Stories move people to action by engaging their hearts and minds. Every middle market company leader knows the crucial difference between presenting data (KPIs, metrics, etc.) and telling a story.

The story connects data points around a narrative framework that’s engaging and memorable for people. As The Storytelling Edge author Joe Lazauskas explains it, “stories are memorable, while random facts or data are quickly forgotten.”

Business leaders can use storytelling to engage and inspire their stakeholders, including investors, employees, colleagues, customers, and beyond. Those leaders and companies who can tell a good story will gain a competitive advantage over rivals who cannot. “Storytelling is a core skill for every middle market business, and you should be developing this skill,” says Lazauskas. This post will explain why stories are so powerful, what constitutes a good story, and how middle market leaders can leverage storytelling to engage their stakeholders.

The Power of Storytelling

Storytelling is a deeply human pursuit, a medium to shape events through narratives that connect to our human psyches and emotions. Storytelling has been essential to human history and the evolution of the human brain. There was a 2-million-year long period from the beginnings of humanity until the time we learned to write when humans learned how to survive in a dangerous world through telling stories that transmitted key survival lessons (e.g., run from tigers, work together to hunt). That prehistoric oral tradition helped countless generations of humans live longer and reproduce.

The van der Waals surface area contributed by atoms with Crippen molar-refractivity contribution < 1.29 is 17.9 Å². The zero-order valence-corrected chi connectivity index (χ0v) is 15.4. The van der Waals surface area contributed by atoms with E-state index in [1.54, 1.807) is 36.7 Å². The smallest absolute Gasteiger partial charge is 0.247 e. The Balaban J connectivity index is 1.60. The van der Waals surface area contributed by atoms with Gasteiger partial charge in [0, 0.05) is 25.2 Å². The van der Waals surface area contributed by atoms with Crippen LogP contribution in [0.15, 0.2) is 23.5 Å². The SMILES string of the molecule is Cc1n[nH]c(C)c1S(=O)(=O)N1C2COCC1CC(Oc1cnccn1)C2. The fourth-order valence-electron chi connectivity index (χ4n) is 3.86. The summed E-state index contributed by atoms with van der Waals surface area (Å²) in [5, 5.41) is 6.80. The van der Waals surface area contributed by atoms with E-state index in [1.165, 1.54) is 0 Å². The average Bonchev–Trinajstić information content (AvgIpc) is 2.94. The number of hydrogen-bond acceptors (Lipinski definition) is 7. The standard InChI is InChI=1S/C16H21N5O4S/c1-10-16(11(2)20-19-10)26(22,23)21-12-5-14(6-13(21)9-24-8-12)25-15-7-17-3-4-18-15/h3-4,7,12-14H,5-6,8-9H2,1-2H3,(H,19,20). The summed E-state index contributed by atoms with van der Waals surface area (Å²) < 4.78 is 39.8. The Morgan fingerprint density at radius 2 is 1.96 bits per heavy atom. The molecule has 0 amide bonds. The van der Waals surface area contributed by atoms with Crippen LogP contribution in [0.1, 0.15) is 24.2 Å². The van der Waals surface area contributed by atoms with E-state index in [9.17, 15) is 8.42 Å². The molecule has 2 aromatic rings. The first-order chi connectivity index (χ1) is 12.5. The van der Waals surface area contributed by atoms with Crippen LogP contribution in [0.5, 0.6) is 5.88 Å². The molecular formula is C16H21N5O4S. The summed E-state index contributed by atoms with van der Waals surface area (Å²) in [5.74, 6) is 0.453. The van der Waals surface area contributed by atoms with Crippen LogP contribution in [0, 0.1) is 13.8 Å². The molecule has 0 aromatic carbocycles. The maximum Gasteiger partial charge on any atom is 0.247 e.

As a result, natural selection hardwired our brain circuitry to crave, learn from, and pay close attention to stories. Research in neuroscience shows that the human brain’s emotional circuitry lights up according to the emotions in a story, so listeners feel as if the story is physically happening to them. A powerful and inspiring story can make listeners feel powerful and inspired, and act upon those emotions. Stories viscerally connect with the human brain in ways random data never will.

Storytelling to Build Company Culture